SALT LAKE CITY (AP) — Two former Utah attorneys general were arrested on a range of bribery charges stemming from cozy relationships with several businessmen who plied them with gold coins, lavish trips, flights on private planes and trips aboard a luxury houseboat. They were also accused of trying to cover up the alleged schemes.
Republicans Mark Shurtleff and John Swallow served a combined 13 years as Utah's top law enforcement official while holding significant political sway and ambitions for higher office. Now, they each face 15 years in prison in a case that Gov. Gary Herbert, a fellow Republican, said "serves as a reminder that nobody is above the law and, if anything, public servants must be held to a higher standard."
Shurtleff, 56, told reporters Tuesday at a news conference that it was a "sobering experience" to be arrested, but he looked forward to defending himself through the legal process. He called it a politically motivated investigation by Salt Lake County's Democratic chief prosecutor.
It was a stunning reversal for a pair who authorities say got entangled in the same type of fraud both of them vowed to fight as they easily won four straight attorney general races.
Despite its image as a wholesome place, Utah has long struggled with scammers who take advantage of unsuspecting residents and made the state a cradle for swindlers. It has been named one of America's top five pyramid scheme hot spots by the FBI.
During his 2012 campaign for attorney general, Swallow pledged several times to make white-collar crime a priority, including Twitter posts stating he would "fight against financial crime and those who abuse their positions of trust to commit fraud."
After winning his third term in office in 2008, Shurtleff vowed to spend the next four years fighting fraud the same way he's combatted methamphetamine lab operators. Swallow served as chief deputy for Shurtleff from 2009 to early 2013 and was his hand-picked successor.
District Attorney Sim Gill said the investigation is ongoing and additional charges will likely be filed against both men and others. He said the probe had nothing to do with politics.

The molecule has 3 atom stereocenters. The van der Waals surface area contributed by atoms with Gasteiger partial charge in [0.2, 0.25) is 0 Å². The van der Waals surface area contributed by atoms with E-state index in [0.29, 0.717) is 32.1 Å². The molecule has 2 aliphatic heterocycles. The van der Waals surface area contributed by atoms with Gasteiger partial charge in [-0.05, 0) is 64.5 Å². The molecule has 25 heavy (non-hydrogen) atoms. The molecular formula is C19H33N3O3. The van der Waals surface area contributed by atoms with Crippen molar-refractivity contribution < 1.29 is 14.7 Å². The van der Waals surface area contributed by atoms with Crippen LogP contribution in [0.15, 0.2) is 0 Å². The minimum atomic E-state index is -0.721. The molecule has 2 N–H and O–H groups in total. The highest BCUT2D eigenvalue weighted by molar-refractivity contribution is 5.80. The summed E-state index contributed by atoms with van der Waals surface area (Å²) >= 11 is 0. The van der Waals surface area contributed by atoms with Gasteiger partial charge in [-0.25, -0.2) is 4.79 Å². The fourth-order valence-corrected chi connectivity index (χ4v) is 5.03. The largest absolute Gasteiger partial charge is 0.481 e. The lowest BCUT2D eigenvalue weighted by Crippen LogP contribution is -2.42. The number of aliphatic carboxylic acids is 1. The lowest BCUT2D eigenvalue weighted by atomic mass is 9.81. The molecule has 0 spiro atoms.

It's unclear if federal charges are being considered, though the FBI, which is assisting the probe, said it will continue to investigate a number of leads.
When Swallow, 51, walked out of jail Tuesday afternoon, he said: "I absolutely maintain my innocence. This finally gives us the opportunity to start to respond back."
The arrests and allegations are a bombshell political scandal that brings back memories of the 2002 Winter Olympics in Salt Lake City, which were tarnished by a bribery scandal.
Court records show Swallow faces 13 charges, including felony bribery charges, while Shurtleff faces 10 counts that include bribery.
Gill said both men are accused of accepting at least $50,000 in cash or campaign contributions from people who faced or expected to face scrutiny from the attorney general's office.
They used a luxury jet and personal property belonging to a businessman in trouble with regulators, and took a California vacation paid for by another businessman, authorities said. Swallow also used the businessman's million-dollar houseboat — a vessel so large it had a helipad — and accepted a dozen gold coins from a former employer. He later sold back the coins to the same person for more than they were worth, according to officials.
In the cover-up allegations, prosecutors say Swallow destroyed and falsified records. Swallow said any missing records were deleted unintentionally.
Swallow resigned in late 2013 after spending nearly 11 months dogged by the bribery and corruption allegations. He adamantly denied breaking any laws and said the toll of the scrutiny had become too much for him and his family.